And this inequality in the declination of the sun in the zodiack or line of life, is correspondent unto the growth or declination of man. For setting out from infancy, we increase, not equally, or regularly attain to our state or perfection; nor when we descend from our state, is our declination equal, or carrieth us with even paces unto the grave. For as Hippocrates affirmeth, a man is hottest in the first day of his life, and coldest in the last; his natural heat setteth forth most vigorously at first, and declineth most sensibly at last. And so though the growth of man end not perhaps until twenty-one, yet is his stature more advanced in the first septenary than in the second, and in the second more than in the third, and more indeed in the first seven years, than in the fourteen succeeding; for what stature we attain unto at seven years, we do sometimes but double, most times come short of at one and twenty. And so do we decline again: For in the latter age upon the tropick and first descension from our solstice, we are scarce sensible of declination: but declining further, our decrement accelerates, we set apace, and in our last days precipitate into our graves. And thus are also our progressions in the womb, that is, our formation, motion, our birth, or exclusion. For our formation is quickly effected, our motion appeareth later, and our exclusion very long after: if that be true which Hippocrates and Avicenna have declared, that the time of our motion is double unto that of formation, and that of exclusion treble unto that of motion. As if the infant be formed at thirty-five days, it moveth at seventy, and is born the two hundred and tenth day, that is, the seventh month; or if it receives not formation before forty-five days, it moveth the ninetieth day, and is excluded in the two hundred and seventieth, that is, the ninth month.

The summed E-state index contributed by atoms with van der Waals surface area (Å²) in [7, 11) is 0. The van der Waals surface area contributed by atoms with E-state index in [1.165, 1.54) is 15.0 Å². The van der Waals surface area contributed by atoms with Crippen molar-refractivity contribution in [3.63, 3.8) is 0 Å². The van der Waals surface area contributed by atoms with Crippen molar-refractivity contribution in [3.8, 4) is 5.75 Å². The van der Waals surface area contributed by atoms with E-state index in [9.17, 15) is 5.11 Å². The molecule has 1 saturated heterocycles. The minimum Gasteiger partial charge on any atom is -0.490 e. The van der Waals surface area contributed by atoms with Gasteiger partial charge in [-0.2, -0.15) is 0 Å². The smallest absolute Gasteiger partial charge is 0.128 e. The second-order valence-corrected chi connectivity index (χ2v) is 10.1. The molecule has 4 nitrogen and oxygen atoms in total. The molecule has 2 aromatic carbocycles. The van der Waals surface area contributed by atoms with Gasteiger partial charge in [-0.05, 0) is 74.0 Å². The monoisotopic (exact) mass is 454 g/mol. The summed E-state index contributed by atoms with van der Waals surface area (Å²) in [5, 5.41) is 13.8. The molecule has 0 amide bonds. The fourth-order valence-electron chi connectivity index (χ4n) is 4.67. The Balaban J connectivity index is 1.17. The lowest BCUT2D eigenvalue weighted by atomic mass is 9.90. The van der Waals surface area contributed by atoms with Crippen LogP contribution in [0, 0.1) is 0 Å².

There are also certain popular prognosticks drawn from festivals in the calendar, and conceived opinions of certain days in months; so is there a general tradition in most parts of Europe, that inferreth the coldness of succeeding winter from the shining of the sun upon Candlemas day, or the purification of the Virgin Mary, according to the proverbial distich,
Si Sol splendescat Mariâ purificante,